Pineapple Sage grows as an open branched shrub that prefers full sun and moist, well-drained soil. Depending on climate, plants grow 3 to 5 feet tall. In mild climates, plants go winter dormant. In cold winter areas, pot plants up to overwinter inside.
Culinary & Pollinator Plant Trio II
Tuscan Blue Rosemary (Rosmarinus officinalis)
Tender Perennial (Hardy to zone 7b)
The pungent aromatic fragrance of rosemary’s needle-like leaves is a favorite perfume of chefs and home cooks everywhere. It’s strong but the subtle piney-mint taste is unbeatable with chicken, pork, lamb, tomatoes, potatoes, corn, and cheeses. Add fresh sprigs to vinegar or olive oil for dressings, or use as skewers on the barbecue. We love to stuff a chicken before roasting with handfuls of fresh rosemary – when you grow your own plants, you can afford to be lavish! Our ornamental and versatile Tuscan Blue is the best variety for culinary with a distinctly warm and richly aromatic flavor. Plants have thick, straight branches with wider leaves and striking dark blue flowers that pollinating bees simply adore.
In mild climates, where the ground doesn’t freeze, these upright branching plants grow 3-4 feet tall. In colder winter areas, grow in a big pot and bring indoors before the ground freezes hard.
Lemon Thyme (Thymus x citriodorus)
Perennial (Hardy to zone 4)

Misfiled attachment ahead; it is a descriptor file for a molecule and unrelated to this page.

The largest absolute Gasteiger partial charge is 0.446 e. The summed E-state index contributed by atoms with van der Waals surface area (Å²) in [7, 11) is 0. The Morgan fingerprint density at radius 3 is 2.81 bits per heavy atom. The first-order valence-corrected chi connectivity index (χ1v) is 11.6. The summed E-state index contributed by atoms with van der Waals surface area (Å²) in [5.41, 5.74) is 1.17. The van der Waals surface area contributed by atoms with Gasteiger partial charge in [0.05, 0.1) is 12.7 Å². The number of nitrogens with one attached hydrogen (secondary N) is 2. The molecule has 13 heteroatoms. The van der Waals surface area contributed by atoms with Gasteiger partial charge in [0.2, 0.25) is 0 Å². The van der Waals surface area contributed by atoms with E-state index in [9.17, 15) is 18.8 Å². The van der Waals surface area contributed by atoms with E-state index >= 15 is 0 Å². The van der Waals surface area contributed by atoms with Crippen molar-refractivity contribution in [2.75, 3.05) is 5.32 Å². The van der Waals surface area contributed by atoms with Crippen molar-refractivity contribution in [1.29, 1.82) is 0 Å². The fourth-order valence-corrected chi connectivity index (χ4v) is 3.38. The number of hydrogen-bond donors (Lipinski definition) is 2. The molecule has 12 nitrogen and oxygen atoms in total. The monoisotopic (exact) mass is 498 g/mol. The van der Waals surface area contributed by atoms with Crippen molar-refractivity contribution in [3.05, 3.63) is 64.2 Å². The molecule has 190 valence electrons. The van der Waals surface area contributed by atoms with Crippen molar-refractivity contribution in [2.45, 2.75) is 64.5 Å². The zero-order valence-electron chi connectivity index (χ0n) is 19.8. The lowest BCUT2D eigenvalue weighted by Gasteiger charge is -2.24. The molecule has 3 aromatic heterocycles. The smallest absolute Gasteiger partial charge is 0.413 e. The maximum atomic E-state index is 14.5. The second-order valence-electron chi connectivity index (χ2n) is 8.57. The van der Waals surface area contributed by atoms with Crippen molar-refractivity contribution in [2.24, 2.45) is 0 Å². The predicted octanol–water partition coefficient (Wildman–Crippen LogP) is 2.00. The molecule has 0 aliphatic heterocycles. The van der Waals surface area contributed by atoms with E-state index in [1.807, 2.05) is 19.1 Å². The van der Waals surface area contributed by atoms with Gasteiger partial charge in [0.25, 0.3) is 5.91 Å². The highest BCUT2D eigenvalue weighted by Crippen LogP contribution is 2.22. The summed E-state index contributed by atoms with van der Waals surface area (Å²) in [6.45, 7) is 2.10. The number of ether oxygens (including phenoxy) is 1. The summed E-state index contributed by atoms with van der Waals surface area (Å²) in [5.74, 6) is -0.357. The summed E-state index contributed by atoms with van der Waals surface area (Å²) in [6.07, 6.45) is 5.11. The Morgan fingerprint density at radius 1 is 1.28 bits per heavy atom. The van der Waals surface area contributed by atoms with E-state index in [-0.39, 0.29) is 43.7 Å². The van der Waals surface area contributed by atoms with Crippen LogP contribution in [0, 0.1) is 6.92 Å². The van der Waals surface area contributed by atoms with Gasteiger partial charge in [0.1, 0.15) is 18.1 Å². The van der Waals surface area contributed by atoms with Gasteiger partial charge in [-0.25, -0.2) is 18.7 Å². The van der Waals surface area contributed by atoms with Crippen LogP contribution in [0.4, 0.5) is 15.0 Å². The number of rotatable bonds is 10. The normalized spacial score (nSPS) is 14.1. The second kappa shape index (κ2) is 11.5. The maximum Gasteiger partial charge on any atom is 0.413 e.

Lemon Thyme’s leaves have an intense bouquet of citrus and spice that give a delicate lemony lift to sautéed, steamed or roasted vegetables. This fine aromatic adds a perfect finish to just about any everyday chicken or fish dish that you can think of and lifts the flavor of soups, stews and casseroles. Use leaves for a delicious herb butter or as a pleasing surprise in cookies, tea cakes or sweet breads. You can use the little leaves lavishly and also easily air dry them for winter use. Crush a sprig anytime you pass by the little branches of glossy dark green leaves and enjoy its clean citrusy scent. Honeybees and many other pollinators go crazy for plants’ abundant petite lavender blossoms.
Reliable and carefree, lemon thyme has an upright mounding habit, reaching 6-8 inches tall and 8-9 inches across. Plants make a fine low growing border or edging and also thrive happily in containers.
Hybrid Lavender “Grosso” (Lavendula x intermedia: a hybrid of L. angustifolia and L. latifolia)
Tender Perennial (Hardy to zone 5)
This is the most widely grown hybrid lavender in Provence, whose essential oil is used in making the best naturally derived French perfumes. Named for its French breeder M. Pierre Grosso. Seed is nearly always sterile, so plants must be painstakingly increased from cuttings.
At maturity, plants form 3-foot mounds covered with enticingly fragrant flowers. Their densely packed, deep violet, fat blossom spikes are fully 4 to 6 inches long and are more colorful, bigger and sweetly scented than any other lavender cultivar we’ve found. Long, straight stems make this variety easy to harvest and perfect to use for fresh or dried bouquets, lavender wands or sachets (see our videos). In the kitchen, Grosso is perfect for baking (see our shortbread recipe), making lavender syrup or jelly or to toss on the smoker when barbecuing lamb, or pork. A personal favorite!